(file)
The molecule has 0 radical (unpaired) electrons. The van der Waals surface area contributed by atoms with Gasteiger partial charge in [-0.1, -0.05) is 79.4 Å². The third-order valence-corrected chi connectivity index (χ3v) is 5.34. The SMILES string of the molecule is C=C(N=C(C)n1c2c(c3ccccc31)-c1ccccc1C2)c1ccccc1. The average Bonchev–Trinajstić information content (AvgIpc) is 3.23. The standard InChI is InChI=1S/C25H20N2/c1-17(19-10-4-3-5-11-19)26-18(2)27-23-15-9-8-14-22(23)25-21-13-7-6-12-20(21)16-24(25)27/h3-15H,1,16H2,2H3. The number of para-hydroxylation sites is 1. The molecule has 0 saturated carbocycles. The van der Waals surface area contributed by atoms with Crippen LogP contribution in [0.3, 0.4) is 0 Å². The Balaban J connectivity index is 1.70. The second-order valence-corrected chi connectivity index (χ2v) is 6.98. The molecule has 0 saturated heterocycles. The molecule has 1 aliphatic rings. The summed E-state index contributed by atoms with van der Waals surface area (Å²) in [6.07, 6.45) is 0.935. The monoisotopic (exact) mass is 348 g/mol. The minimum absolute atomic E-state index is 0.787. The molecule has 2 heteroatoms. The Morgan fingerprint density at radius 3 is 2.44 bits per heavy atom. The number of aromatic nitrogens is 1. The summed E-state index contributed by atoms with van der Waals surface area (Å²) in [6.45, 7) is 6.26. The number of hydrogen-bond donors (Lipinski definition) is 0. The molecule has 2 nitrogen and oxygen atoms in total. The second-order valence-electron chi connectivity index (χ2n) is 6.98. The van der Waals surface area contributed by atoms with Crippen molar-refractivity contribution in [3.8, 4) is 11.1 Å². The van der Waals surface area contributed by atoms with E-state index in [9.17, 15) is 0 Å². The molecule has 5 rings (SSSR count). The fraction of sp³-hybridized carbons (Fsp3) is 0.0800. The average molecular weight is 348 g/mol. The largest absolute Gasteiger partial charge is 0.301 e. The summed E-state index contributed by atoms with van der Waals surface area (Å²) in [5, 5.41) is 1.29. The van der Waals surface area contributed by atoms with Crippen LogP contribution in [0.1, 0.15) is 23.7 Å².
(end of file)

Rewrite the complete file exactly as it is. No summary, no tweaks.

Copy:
The molecule has 0 radical (unpaired) electrons. The van der Waals surface area contributed by atoms with Gasteiger partial charge in [-0.1, -0.05) is 79.4 Å². The third-order valence-corrected chi connectivity index (χ3v) is 5.34. The SMILES string of the molecule is C=C(N=C(C)n1c2c(c3ccccc31)-c1ccccc1C2)c1ccccc1. The average Bonchev–Trinajstić information content (AvgIpc) is 3.23. The standard InChI is InChI=1S/C25H20N2/c1-17(19-10-4-3-5-11-19)26-18(2)27-23-15-9-8-14-22(23)25-21-13-7-6-12-20(21)16-24(25)27/h3-15H,1,16H2,2H3. The number of para-hydroxylation sites is 1. The molecule has 0 saturated carbocycles. The van der Waals surface area contributed by atoms with Crippen LogP contribution in [0.3, 0.4) is 0 Å². The Balaban J connectivity index is 1.70. The second-order valence-corrected chi connectivity index (χ2v) is 6.98. The molecule has 0 saturated heterocycles. The molecule has 1 aliphatic rings. The summed E-state index contributed by atoms with van der Waals surface area (Å²) in [6.07, 6.45) is 0.935. The monoisotopic (exact) mass is 348 g/mol. The minimum absolute atomic E-state index is 0.787. The molecule has 2 heteroatoms. The Morgan fingerprint density at radius 3 is 2.44 bits per heavy atom. The number of aromatic nitrogens is 1. The summed E-state index contributed by atoms with van der Waals surface area (Å²) in [6.45, 7) is 6.26. The number of hydrogen-bond donors (Lipinski definition) is 0. The molecule has 2 nitrogen and oxygen atoms in total. The second-order valence-electron chi connectivity index (χ2n) is 6.98. The van der Waals surface area contributed by atoms with Crippen molar-refractivity contribution in [3.8, 4) is 11.1 Å². The van der Waals surface area contributed by atoms with E-state index in [9.17, 15) is 0 Å². The molecule has 5 rings (SSSR count). The fraction of sp³-hybridized carbons (Fsp3) is 0.0800. The average molecular weight is 348 g/mol. The largest absolute Gasteiger partial charge is 0.301 e. The summed E-state index contributed by atoms with van der Waals surface area (Å²) in [5, 5.41) is 1.29. The van der Waals surface area contributed by atoms with Crippen LogP contribution in [0.1, 0.15) is 23.7 Å².